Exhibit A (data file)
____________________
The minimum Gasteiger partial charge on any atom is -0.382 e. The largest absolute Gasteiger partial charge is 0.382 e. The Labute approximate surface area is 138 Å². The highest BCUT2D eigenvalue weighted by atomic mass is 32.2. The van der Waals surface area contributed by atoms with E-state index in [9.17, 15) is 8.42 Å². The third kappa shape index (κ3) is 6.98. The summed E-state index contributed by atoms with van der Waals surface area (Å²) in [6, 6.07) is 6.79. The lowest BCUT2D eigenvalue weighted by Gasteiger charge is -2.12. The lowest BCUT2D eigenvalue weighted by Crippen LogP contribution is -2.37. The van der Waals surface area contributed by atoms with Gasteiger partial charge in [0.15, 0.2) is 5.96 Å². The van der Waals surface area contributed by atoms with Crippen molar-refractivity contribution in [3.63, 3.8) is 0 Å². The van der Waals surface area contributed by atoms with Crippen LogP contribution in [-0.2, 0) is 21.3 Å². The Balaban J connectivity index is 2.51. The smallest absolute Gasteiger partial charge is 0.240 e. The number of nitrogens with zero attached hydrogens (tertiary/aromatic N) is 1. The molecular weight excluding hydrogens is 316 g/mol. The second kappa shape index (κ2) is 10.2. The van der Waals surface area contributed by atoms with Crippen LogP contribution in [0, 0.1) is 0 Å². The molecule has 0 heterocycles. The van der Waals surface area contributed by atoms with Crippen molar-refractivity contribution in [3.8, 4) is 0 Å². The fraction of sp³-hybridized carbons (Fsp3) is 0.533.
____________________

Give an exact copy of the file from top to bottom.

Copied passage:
The minimum Gasteiger partial charge on any atom is -0.382 e. The largest absolute Gasteiger partial charge is 0.382 e. The Labute approximate surface area is 138 Å². The highest BCUT2D eigenvalue weighted by atomic mass is 32.2. The van der Waals surface area contributed by atoms with E-state index in [9.17, 15) is 8.42 Å². The third kappa shape index (κ3) is 6.98. The summed E-state index contributed by atoms with van der Waals surface area (Å²) in [6, 6.07) is 6.79. The lowest BCUT2D eigenvalue weighted by Gasteiger charge is -2.12. The lowest BCUT2D eigenvalue weighted by Crippen LogP contribution is -2.37. The van der Waals surface area contributed by atoms with Gasteiger partial charge in [0.15, 0.2) is 5.96 Å². The van der Waals surface area contributed by atoms with Crippen molar-refractivity contribution in [3.63, 3.8) is 0 Å². The van der Waals surface area contributed by atoms with Crippen LogP contribution in [-0.2, 0) is 21.3 Å². The Balaban J connectivity index is 2.51. The smallest absolute Gasteiger partial charge is 0.240 e. The number of nitrogens with zero attached hydrogens (tertiary/aromatic N) is 1. The molecular weight excluding hydrogens is 316 g/mol. The second kappa shape index (κ2) is 10.2. The van der Waals surface area contributed by atoms with Crippen LogP contribution in [0, 0.1) is 0 Å². The molecule has 0 heterocycles. The van der Waals surface area contributed by atoms with Crippen molar-refractivity contribution in [3.8, 4) is 0 Å². The fraction of sp³-hybridized carbons (Fsp3) is 0.533.